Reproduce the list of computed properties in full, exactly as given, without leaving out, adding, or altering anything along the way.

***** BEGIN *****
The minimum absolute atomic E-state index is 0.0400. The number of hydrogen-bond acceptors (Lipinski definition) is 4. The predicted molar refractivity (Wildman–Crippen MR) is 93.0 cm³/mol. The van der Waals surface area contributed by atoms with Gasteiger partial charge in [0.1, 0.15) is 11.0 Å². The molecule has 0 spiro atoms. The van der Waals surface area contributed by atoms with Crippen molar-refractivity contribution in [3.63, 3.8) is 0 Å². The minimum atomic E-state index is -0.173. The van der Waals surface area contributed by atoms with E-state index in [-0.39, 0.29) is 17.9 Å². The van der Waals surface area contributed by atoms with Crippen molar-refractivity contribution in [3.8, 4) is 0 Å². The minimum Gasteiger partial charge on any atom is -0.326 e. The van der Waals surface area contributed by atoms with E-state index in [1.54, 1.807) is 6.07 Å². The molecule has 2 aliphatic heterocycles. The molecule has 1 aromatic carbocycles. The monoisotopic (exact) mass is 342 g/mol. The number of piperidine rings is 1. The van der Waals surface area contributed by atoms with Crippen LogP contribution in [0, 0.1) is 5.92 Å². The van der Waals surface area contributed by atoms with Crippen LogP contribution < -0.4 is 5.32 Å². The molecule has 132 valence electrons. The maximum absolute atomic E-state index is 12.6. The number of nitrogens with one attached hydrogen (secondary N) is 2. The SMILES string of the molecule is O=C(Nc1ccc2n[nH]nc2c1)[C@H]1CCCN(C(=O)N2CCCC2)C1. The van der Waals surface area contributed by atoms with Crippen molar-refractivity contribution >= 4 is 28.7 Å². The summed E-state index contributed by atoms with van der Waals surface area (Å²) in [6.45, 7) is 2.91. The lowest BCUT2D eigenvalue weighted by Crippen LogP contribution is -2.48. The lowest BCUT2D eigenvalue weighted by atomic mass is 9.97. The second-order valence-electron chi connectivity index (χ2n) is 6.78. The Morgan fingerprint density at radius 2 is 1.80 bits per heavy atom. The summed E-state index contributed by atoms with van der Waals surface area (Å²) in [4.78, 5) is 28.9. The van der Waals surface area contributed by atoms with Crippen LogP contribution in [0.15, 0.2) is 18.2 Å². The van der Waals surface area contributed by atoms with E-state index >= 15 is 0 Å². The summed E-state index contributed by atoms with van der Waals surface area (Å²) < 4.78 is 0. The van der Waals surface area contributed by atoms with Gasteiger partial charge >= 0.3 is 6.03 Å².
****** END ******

The minimum absolute atomic E-state index is 0.0400. The number of hydrogen-bond acceptors (Lipinski definition) is 4. The predicted molar refractivity (Wildman–Crippen MR) is 93.0 cm³/mol. The van der Waals surface area contributed by atoms with Gasteiger partial charge in [0.1, 0.15) is 11.0 Å². The molecule has 0 spiro atoms. The van der Waals surface area contributed by atoms with Crippen molar-refractivity contribution in [3.63, 3.8) is 0 Å². The minimum atomic E-state index is -0.173. The van der Waals surface area contributed by atoms with E-state index in [-0.39, 0.29) is 17.9 Å². The van der Waals surface area contributed by atoms with Crippen molar-refractivity contribution in [3.8, 4) is 0 Å². The minimum Gasteiger partial charge on any atom is -0.326 e. The van der Waals surface area contributed by atoms with E-state index in [1.54, 1.807) is 6.07 Å². The molecule has 2 aliphatic heterocycles. The molecule has 1 aromatic carbocycles. The monoisotopic (exact) mass is 342 g/mol. The number of piperidine rings is 1. The van der Waals surface area contributed by atoms with Crippen LogP contribution in [0, 0.1) is 5.92 Å². The van der Waals surface area contributed by atoms with Crippen LogP contribution < -0.4 is 5.32 Å². The molecule has 132 valence electrons. The maximum absolute atomic E-state index is 12.6. The number of nitrogens with one attached hydrogen (secondary N) is 2. The SMILES string of the molecule is O=C(Nc1ccc2n[nH]nc2c1)[C@H]1CCCN(C(=O)N2CCCC2)C1. The van der Waals surface area contributed by atoms with Crippen molar-refractivity contribution >= 4 is 28.7 Å². The summed E-state index contributed by atoms with van der Waals surface area (Å²) in [6.45, 7) is 2.91. The lowest BCUT2D eigenvalue weighted by Crippen LogP contribution is -2.48. The lowest BCUT2D eigenvalue weighted by atomic mass is 9.97. The second-order valence-electron chi connectivity index (χ2n) is 6.78. The Morgan fingerprint density at radius 2 is 1.80 bits per heavy atom. The summed E-state index contributed by atoms with van der Waals surface area (Å²) in [4.78, 5) is 28.9. The van der Waals surface area contributed by atoms with Crippen LogP contribution in [0.15, 0.2) is 18.2 Å². The van der Waals surface area contributed by atoms with E-state index >= 15 is 0 Å². The summed E-state index contributed by atoms with van der Waals surface area (Å²) < 4.78 is 0. The van der Waals surface area contributed by atoms with Gasteiger partial charge >= 0.3 is 6.03 Å².